A few weeks ago, I mentioned persona-based lead scoring was the most valuable part of any marketing automation strategy. But this brought up a good question: How do you gather this essential lead intelligence for automation? The answer is simple: create high-quality content.
In years past, content was mostly used to build your brand. You would write an eBook or whitepaper to demonstrate you were knowledgeable in a particular space. But as Internet marketing evolved, so did the end goal for creating content.
Here's how it used to work:
Now, we know more form fields means fewer conversions. But we also know those form fields provide necessary lead intelligence for both marketing and sales.
Today lead capture looks more like this:
Instead of just creating one downloadable piece of content, today we're developing a larger volume of high-quality content to keep end users engaged. (Kuno's content development schedule includes approximately two new eBooks per month in addition to blog posts and educational videos.)
We've learned from Google's suite of applications like Gmail and Facebook's massive Open Graph that if the product is good enough, users are willing to provide some personal information in exchange for digital products and services. However, no one is willing to give up information all at once. You have to earn it over time.
The content you create for marketing is free like Google and Facebook are free. You provide a website visitor with valuable, problem-solving information in the form of a download at no cost, and the visitor gives you a little bit of information in return. Every time you make a new download available, you gather more information through progressive profiling.
For example, we ask a number of questions only visible when a lead reconverts. After just one month, we gathered a variety of new data points on hundreds of leads, which:
But only 36 percent of marketers think their content is effective. That's a surprisingly low statistic considering just how important this content is for gathering demographic information on buyers. Would Google's products or Facebook's social network be able to gather data about users if the products weren't good enough? The same goes for B2B content marketers. Content for data is a simple quid pro quo. Make content worthy of a conversion and visitors will give you some information.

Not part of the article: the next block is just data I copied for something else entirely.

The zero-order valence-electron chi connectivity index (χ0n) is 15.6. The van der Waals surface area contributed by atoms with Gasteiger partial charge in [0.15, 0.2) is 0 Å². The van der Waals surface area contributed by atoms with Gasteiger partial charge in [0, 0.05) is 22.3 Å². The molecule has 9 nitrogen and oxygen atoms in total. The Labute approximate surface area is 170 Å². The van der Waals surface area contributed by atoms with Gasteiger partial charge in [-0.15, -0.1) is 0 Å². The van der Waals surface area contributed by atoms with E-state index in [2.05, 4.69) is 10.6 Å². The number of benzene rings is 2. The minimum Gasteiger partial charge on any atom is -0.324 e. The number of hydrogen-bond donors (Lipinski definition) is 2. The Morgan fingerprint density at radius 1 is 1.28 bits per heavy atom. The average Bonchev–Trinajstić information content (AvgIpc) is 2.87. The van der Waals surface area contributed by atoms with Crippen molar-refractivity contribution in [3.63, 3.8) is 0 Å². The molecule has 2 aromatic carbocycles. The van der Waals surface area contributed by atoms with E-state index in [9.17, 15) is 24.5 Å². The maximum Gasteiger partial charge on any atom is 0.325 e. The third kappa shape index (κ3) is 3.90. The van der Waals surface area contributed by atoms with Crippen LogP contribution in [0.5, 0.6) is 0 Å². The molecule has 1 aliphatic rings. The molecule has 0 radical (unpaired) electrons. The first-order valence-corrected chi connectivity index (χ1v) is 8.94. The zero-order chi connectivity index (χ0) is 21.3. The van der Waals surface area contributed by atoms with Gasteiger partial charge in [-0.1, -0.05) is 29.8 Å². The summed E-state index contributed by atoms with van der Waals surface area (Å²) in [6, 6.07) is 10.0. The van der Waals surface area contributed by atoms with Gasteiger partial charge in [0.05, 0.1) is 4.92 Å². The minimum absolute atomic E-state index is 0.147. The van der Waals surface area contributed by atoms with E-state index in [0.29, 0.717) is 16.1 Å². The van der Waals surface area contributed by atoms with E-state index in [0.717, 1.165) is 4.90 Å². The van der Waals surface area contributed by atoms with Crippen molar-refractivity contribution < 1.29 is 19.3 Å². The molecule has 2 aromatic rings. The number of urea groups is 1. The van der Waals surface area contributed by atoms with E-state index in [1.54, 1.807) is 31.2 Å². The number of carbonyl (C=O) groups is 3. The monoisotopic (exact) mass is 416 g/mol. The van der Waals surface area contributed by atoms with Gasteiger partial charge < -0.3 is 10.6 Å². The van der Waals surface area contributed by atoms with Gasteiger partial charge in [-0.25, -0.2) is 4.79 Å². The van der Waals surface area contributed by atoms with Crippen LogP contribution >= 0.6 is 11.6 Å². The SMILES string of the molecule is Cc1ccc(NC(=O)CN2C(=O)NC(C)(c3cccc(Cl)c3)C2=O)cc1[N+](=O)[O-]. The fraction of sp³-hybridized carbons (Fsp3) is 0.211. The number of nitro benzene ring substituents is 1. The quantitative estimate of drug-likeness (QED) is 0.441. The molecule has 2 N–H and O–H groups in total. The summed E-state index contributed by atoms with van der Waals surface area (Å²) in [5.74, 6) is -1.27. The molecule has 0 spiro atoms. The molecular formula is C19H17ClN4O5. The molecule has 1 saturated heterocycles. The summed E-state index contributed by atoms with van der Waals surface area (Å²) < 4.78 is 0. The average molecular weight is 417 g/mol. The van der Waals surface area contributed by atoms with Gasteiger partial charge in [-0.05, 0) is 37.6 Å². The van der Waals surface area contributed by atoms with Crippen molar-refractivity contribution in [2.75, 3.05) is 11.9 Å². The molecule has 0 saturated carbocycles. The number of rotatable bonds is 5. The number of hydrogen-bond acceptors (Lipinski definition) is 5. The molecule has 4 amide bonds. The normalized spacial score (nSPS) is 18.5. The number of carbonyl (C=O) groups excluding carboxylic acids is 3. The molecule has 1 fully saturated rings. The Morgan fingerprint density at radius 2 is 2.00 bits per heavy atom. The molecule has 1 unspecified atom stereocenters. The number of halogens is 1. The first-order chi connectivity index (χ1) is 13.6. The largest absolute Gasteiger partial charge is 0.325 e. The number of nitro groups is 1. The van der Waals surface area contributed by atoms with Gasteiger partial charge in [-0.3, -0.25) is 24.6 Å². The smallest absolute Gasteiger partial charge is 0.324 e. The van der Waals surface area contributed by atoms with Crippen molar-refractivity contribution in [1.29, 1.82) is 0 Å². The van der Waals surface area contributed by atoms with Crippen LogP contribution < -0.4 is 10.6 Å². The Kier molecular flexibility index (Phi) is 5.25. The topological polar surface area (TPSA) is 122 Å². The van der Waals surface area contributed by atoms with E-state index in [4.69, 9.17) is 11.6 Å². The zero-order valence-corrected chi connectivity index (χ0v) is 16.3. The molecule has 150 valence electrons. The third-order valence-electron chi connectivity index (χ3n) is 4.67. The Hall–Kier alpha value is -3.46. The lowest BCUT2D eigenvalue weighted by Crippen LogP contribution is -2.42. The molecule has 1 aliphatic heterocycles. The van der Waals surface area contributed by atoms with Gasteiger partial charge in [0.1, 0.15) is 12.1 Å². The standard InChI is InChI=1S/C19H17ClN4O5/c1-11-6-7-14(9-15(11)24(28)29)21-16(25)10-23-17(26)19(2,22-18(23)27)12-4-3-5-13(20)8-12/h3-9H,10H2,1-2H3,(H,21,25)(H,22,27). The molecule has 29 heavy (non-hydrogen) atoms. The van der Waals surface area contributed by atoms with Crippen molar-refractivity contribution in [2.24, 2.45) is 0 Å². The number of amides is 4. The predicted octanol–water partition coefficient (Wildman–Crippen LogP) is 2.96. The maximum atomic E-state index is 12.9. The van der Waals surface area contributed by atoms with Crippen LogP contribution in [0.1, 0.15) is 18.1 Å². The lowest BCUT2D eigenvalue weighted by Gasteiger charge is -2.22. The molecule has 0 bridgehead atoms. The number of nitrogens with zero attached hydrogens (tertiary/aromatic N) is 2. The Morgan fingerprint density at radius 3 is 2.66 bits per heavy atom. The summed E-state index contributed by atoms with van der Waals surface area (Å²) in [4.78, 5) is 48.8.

Google's executive chairman Eric Schmidt once said, “Google policy is to get right up to the creepy line and not cross it.” The same goes for your B2B content marketing and automation.
Your goal with content isn't to find out how many kids buyers have, their relationship status or their eye color. You only want information that will improve the visitor's experience.
Often the information that will benefit your marketing automation efforts and user experience is the same. It's not just that you want to know when they are planning to purchase, it's that you take that information and provide them with relevant content for their stage in the buying cycle. And that use of content intelligence is the big picture quid pro quo: All the data you collect requires you create content a user wants—not just what sells your product.
photo credit: caseorganic
Dan Stasiewski is an Enterprise Data Consultant at Kuno. When he's not talking about marketing data and trends, he's probably in a movie theater... or randomly breaking into song. You can connect with Dan via Twitter, LinkedIn or Google Plus.